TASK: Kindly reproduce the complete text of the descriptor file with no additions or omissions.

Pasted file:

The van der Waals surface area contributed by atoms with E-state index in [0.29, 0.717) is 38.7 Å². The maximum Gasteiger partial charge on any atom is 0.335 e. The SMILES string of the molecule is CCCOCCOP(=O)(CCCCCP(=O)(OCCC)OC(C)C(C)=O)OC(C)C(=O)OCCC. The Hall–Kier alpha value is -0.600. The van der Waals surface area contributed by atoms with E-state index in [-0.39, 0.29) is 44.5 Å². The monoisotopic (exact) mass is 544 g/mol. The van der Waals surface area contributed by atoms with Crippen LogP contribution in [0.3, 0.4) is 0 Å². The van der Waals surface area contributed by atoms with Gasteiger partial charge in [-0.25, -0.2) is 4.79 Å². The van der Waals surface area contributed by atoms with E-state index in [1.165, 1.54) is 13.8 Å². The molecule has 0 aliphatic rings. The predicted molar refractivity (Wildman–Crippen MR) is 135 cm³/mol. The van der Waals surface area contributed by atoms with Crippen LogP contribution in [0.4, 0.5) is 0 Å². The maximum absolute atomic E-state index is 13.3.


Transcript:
The van der Waals surface area contributed by atoms with E-state index in [0.29, 0.717) is 38.7 Å². The maximum Gasteiger partial charge on any atom is 0.335 e. The SMILES string of the molecule is CCCOCCOP(=O)(CCCCCP(=O)(OCCC)OC(C)C(C)=O)OC(C)C(=O)OCCC. The Hall–Kier alpha value is -0.600. The van der Waals surface area contributed by atoms with E-state index in [-0.39, 0.29) is 44.5 Å². The monoisotopic (exact) mass is 544 g/mol. The van der Waals surface area contributed by atoms with Crippen LogP contribution in [0.3, 0.4) is 0 Å². The van der Waals surface area contributed by atoms with Gasteiger partial charge in [-0.25, -0.2) is 4.79 Å². The van der Waals surface area contributed by atoms with E-state index in [1.165, 1.54) is 13.8 Å². The molecule has 0 aliphatic rings. The predicted molar refractivity (Wildman–Crippen MR) is 135 cm³/mol. The van der Waals surface area contributed by atoms with Crippen LogP contribution in [0.4, 0.5) is 0 Å². The maximum absolute atomic E-state index is 13.3.